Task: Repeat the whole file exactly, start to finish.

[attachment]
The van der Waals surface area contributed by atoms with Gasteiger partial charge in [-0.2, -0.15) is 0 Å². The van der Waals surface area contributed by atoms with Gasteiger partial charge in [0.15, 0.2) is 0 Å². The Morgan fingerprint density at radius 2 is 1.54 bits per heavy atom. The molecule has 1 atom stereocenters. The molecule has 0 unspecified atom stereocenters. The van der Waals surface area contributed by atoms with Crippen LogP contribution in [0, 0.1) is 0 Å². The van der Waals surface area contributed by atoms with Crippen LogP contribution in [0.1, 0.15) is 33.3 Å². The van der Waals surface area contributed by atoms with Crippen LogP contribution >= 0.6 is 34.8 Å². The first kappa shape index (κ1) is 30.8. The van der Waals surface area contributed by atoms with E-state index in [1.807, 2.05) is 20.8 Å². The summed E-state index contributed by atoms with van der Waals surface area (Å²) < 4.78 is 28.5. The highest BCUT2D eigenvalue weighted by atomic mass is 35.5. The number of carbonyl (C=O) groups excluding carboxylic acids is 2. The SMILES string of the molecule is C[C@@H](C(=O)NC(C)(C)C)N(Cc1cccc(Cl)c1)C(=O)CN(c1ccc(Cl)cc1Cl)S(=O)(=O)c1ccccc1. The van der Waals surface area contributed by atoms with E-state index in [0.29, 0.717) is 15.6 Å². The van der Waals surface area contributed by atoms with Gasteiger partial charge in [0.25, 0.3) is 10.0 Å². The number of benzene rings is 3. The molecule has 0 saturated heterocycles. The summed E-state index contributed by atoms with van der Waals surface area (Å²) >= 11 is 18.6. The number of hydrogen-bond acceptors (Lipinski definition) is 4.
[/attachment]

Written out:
The van der Waals surface area contributed by atoms with Gasteiger partial charge in [-0.2, -0.15) is 0 Å². The van der Waals surface area contributed by atoms with Gasteiger partial charge in [0.15, 0.2) is 0 Å². The Morgan fingerprint density at radius 2 is 1.54 bits per heavy atom. The molecule has 1 atom stereocenters. The molecule has 0 unspecified atom stereocenters. The van der Waals surface area contributed by atoms with Crippen LogP contribution in [0, 0.1) is 0 Å². The van der Waals surface area contributed by atoms with Crippen LogP contribution in [0.1, 0.15) is 33.3 Å². The van der Waals surface area contributed by atoms with Crippen LogP contribution >= 0.6 is 34.8 Å². The first kappa shape index (κ1) is 30.8. The van der Waals surface area contributed by atoms with E-state index in [1.807, 2.05) is 20.8 Å². The summed E-state index contributed by atoms with van der Waals surface area (Å²) < 4.78 is 28.5. The highest BCUT2D eigenvalue weighted by atomic mass is 35.5. The number of carbonyl (C=O) groups excluding carboxylic acids is 2. The SMILES string of the molecule is C[C@@H](C(=O)NC(C)(C)C)N(Cc1cccc(Cl)c1)C(=O)CN(c1ccc(Cl)cc1Cl)S(=O)(=O)c1ccccc1. The van der Waals surface area contributed by atoms with E-state index in [0.29, 0.717) is 15.6 Å². The van der Waals surface area contributed by atoms with Gasteiger partial charge in [0.25, 0.3) is 10.0 Å². The number of benzene rings is 3. The molecule has 0 saturated heterocycles. The summed E-state index contributed by atoms with van der Waals surface area (Å²) >= 11 is 18.6. The number of hydrogen-bond acceptors (Lipinski definition) is 4.